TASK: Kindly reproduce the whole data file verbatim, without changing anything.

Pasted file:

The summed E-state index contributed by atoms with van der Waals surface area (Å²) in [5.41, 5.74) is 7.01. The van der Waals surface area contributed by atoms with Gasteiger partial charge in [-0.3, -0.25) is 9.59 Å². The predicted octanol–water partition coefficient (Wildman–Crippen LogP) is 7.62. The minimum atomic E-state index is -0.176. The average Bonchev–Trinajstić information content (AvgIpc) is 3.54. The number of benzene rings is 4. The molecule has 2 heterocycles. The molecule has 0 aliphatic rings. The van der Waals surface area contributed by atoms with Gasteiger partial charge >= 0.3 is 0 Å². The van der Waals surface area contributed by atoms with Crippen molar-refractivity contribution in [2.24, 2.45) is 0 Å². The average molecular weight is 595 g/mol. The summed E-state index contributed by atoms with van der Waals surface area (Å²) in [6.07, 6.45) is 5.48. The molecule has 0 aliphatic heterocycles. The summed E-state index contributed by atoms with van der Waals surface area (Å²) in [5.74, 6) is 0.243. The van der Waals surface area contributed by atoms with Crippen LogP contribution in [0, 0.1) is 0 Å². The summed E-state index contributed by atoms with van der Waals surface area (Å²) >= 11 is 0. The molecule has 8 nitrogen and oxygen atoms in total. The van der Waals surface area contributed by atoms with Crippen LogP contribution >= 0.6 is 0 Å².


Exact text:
The summed E-state index contributed by atoms with van der Waals surface area (Å²) in [5.41, 5.74) is 7.01. The van der Waals surface area contributed by atoms with Gasteiger partial charge in [-0.3, -0.25) is 9.59 Å². The predicted octanol–water partition coefficient (Wildman–Crippen LogP) is 7.62. The minimum atomic E-state index is -0.176. The average Bonchev–Trinajstić information content (AvgIpc) is 3.54. The number of benzene rings is 4. The molecule has 2 heterocycles. The molecule has 0 aliphatic rings. The van der Waals surface area contributed by atoms with Gasteiger partial charge >= 0.3 is 0 Å². The van der Waals surface area contributed by atoms with Crippen molar-refractivity contribution in [2.24, 2.45) is 0 Å². The average molecular weight is 595 g/mol. The summed E-state index contributed by atoms with van der Waals surface area (Å²) in [6.07, 6.45) is 5.48. The molecule has 0 aliphatic heterocycles. The summed E-state index contributed by atoms with van der Waals surface area (Å²) in [5.74, 6) is 0.243. The van der Waals surface area contributed by atoms with Crippen LogP contribution in [0, 0.1) is 0 Å². The summed E-state index contributed by atoms with van der Waals surface area (Å²) >= 11 is 0. The molecule has 8 nitrogen and oxygen atoms in total. The van der Waals surface area contributed by atoms with Crippen LogP contribution >= 0.6 is 0 Å².